Written by Byron C. Miller
There is a serious lack of villain-driven horror films these days. The times of Freddy and Jason have more or less passed as we move into the current trends of Hostel and Saw. Though those two films are fantastic in their own way, there is still a need for some good old baddies that run the picture.
Bryon Miller already has one film under his belt: Night. While it is a low budget affair, it still manages to be an entertaining vampire film. So how does Mr. Miller do in the realm of slasher horror?
Mr. Fright operates as your standard horror film that involves sharp objects and a madman. The lineup of victims follow the cattle call of all teen blood flicks. The script has jocks, Goths, dumb cops, sex, Whites, Blacks, and gays so there are plenty of bodies there to be had. So far, so good.
The main band of protagonists consists, of course, of the outcasts that are picked on by the dim-witted jocks. While this sort of dynamic has been played out many times in the past, one can’t help but love it when the assholes bite the big one.
Mr. Fright is not afraid to kill anyone, and that is nice. He is an unemotional madman with no back story that runs deep enough for us to care for him. He is a throwback to the days of late night horror hosts. There’s no disfiguring accident to drive the man insane, he just went there, bought the ticket, and took the crazy train to stupid teen town.
The setting of small towns works well when you need ignorant police and plenty of free space for the killer to move around in unseen. This script is no different. Don’t worry though, the location isn’t backwoods enough to be hillbilly country.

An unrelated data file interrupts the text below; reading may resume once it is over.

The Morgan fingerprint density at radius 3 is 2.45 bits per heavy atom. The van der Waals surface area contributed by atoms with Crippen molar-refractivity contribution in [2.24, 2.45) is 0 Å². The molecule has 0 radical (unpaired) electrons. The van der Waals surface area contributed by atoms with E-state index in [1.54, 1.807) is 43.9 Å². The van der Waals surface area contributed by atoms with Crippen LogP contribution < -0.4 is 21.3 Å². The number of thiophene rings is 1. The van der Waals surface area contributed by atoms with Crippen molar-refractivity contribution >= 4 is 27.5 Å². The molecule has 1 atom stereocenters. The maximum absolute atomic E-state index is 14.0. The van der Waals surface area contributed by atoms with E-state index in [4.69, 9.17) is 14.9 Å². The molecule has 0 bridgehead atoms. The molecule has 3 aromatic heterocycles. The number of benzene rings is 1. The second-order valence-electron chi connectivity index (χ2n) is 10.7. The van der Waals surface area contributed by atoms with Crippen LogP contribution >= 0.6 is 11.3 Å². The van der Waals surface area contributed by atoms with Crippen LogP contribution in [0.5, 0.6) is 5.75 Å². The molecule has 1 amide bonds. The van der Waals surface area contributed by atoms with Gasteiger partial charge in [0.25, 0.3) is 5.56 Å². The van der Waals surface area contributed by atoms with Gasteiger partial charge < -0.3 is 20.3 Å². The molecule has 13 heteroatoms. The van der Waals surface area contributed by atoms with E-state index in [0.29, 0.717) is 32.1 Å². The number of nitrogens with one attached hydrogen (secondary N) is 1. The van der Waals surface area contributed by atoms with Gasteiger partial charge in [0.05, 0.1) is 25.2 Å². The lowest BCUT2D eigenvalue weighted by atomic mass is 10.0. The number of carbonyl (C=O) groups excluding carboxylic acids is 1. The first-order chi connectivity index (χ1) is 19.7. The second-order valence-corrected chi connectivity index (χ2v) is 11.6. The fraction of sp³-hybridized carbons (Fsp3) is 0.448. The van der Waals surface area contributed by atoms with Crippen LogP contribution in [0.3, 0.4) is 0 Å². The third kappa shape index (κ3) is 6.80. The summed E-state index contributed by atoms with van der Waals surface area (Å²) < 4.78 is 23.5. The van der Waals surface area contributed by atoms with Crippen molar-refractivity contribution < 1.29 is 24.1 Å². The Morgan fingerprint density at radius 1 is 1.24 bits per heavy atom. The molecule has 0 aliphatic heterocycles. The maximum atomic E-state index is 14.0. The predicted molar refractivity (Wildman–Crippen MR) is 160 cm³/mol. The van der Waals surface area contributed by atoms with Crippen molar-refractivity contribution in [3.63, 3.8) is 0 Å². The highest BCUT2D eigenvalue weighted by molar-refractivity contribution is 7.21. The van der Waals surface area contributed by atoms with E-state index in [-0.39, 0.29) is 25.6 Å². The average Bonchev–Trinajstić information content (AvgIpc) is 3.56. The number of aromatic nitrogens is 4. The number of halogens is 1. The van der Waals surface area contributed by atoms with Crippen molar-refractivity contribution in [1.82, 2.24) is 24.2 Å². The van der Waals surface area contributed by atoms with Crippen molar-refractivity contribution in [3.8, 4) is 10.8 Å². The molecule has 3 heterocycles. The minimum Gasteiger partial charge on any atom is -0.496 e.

Enough of that anyway. What we actually want to witness is death and lots of it. Mr. Fright delivers exceptionally well here. Though most of his killings are not creative, they are undoubtedly brutal. Just reading them on paper caused some cringing moments since there’s no call for the camera to pull away. This would naturally not fly as a PG-13 adventure.
There is a mass of character development in the script, which can be a double-edged sword when it comes to a movie meant to draw blood. If the audience can become involved with the cast, then it makes the payoff so much better when someone ends up with a knife inserted ever so beautifully into their flesh.
Though this sort of story isn’t pushing any sort of envelope, it certainly delivers the goods where it’s supposed to. Given the right kind of budget and crew, I have no doubt that Mr. Fright could carve a name for himself in the horror genre.
Note: Mr. Miller was receptive to revising some of the script after the initial submission. People who can accept constructive criticism are hard to find.
3 out of 5